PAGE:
Thursday, September 27, 2012

Review: GREAT EXPECTATIONS by Charles Dickens

Original Publication Date: 1861

Topics: Coming of age, class, family, ambition, crime, guilt

Genre: Victorian Fiction


Even if you haven’t read Great Expectations, chances are you know the story, either from the adaptations (there's even a South Park episode based on it) or by the many cultural references going around.

So shortly: Pip is a young orphan living with his sister and her blacksmith husband. One day he is invited by local-eccentric Miss Havisham to visit her home – Satis House – and become a companion for her adopted daughter – the beautiful Estella – with whom our hero promptly falls in love. Miss Havisham was left at the altar many years before and since then she and her house remain frozen time. More than that, she is training Esther to break men’s hearts and avenge her. Some time after his first visit, Pip starts receiving money through a London lawyer but from an unknown source, so he immediately assumes Miss Havisham is his benefactor. The rest of the book is about how Pip deals with his new-found wealth, the people he meets in London and the discovery of the true origin of his “great expectations” (connected to a childhood secret).

This was my second Dickens after reading Oliver Twist and I've come to the conclusion that… he’s not for me. He’s very readable, and can be really funny at times, but the Mexican soap opera plot twists, and the way he turns everything he touches to bleakness just puts me off. Not to mention his inability to create female characters I can relate to (capital offense!).

I still have Our Mutual Friend on the TBR shelf and will read it eventually since 1) it’s my favorite Dickens adaptation and 2) because of Desmond, from the TV series Lost. You see, Desmond has read all other Dickens except Our Mutual Friend, which he is intending to read only when he feels death is near. I heart Desmond – he understands the unique experience of reading for the first time a book you’ll love. I'm also determined to read A Christmas Carol this December, so maybe not all hope is lost.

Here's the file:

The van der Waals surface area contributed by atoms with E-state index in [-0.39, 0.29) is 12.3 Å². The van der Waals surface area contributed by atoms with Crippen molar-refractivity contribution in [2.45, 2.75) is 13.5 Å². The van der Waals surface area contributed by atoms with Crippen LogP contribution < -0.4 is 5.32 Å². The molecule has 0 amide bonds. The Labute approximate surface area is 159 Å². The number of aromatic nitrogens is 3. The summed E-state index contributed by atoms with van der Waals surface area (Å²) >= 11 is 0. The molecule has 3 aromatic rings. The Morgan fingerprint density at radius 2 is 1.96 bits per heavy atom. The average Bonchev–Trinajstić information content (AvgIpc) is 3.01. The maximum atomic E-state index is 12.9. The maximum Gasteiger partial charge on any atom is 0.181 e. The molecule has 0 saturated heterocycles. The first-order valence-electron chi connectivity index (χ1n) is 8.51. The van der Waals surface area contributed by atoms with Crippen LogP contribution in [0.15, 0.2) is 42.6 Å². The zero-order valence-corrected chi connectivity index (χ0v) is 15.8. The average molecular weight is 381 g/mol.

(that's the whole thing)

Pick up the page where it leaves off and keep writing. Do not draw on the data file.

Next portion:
Anywhoo, I feel that everything that could possibly be said about Great Expectations has been said before, so I’ll just compile some random thoughts:

  • The whole story felt like a fairy tale and you should take it just like that – a spoon full of sugar will help the freaky coincidences go down!
  • Who cares about Pip?! The most interesting part of the novel was Satis House with it’s stopped clocks, rotting wedding cake and Miss Havisham’s plan to build her own version of Frankenstein’s monster. I found the conversation between her and Estella by the fireplace one of the highlights of the book and can’t help wishing for a prequel about their lives together. During that exchange, we have a rare glimps into the  Estella’s mind… and you can almost hear Miss Havisham scream “I’ve created a MONSTER!”. But as the Monster, I feel she is misunderstood and completely right in feeling that Miss H. cannot expect her to be different from what she was programmed for. I know a lot of people feel Estella is two-dimensional, but for me she’s one of those characters that has a life – and a mind! – beyond the will of the author.
  • I LOLed several times during Pip’s early life, when he’s still living with his sister and Joe. They are perfect examples of Dickens’ British sense of humor:
“Mrs. Joe was a very clean housekeeper, but had an exquisite art of making her cleanliness more uncomfortable and unacceptable than dirt itself.”